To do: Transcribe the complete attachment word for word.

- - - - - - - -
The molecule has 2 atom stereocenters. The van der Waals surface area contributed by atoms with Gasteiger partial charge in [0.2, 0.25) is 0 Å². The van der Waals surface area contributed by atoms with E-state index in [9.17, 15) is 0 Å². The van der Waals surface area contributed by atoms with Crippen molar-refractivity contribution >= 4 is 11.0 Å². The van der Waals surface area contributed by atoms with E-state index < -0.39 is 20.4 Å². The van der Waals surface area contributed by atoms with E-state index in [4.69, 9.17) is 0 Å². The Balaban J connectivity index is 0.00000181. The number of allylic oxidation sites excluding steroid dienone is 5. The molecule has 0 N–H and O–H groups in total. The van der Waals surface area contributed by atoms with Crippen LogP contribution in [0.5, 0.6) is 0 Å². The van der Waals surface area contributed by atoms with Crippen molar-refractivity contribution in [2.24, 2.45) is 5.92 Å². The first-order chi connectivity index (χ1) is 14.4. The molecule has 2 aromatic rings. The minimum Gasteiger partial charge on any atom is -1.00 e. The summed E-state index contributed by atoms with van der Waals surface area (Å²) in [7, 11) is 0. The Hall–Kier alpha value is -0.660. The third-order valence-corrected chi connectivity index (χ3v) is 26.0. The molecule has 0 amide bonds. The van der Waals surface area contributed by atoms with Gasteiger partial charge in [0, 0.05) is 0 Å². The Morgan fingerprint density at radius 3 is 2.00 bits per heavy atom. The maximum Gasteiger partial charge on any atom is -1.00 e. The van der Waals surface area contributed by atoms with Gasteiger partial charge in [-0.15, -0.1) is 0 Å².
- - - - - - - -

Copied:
The molecule has 2 atom stereocenters. The van der Waals surface area contributed by atoms with Gasteiger partial charge in [0.2, 0.25) is 0 Å². The van der Waals surface area contributed by atoms with E-state index in [9.17, 15) is 0 Å². The van der Waals surface area contributed by atoms with Crippen molar-refractivity contribution >= 4 is 11.0 Å². The van der Waals surface area contributed by atoms with E-state index < -0.39 is 20.4 Å². The van der Waals surface area contributed by atoms with E-state index in [4.69, 9.17) is 0 Å². The Balaban J connectivity index is 0.00000181. The number of allylic oxidation sites excluding steroid dienone is 5. The molecule has 0 N–H and O–H groups in total. The van der Waals surface area contributed by atoms with Crippen LogP contribution in [0.5, 0.6) is 0 Å². The van der Waals surface area contributed by atoms with Crippen molar-refractivity contribution in [2.24, 2.45) is 5.92 Å². The first-order chi connectivity index (χ1) is 14.4. The molecule has 2 aromatic rings. The minimum Gasteiger partial charge on any atom is -1.00 e. The summed E-state index contributed by atoms with van der Waals surface area (Å²) in [7, 11) is 0. The Hall–Kier alpha value is -0.660. The third-order valence-corrected chi connectivity index (χ3v) is 26.0. The molecule has 0 amide bonds. The van der Waals surface area contributed by atoms with Gasteiger partial charge in [0, 0.05) is 0 Å². The Morgan fingerprint density at radius 3 is 2.00 bits per heavy atom. The maximum Gasteiger partial charge on any atom is -1.00 e. The van der Waals surface area contributed by atoms with Gasteiger partial charge in [-0.15, -0.1) is 0 Å².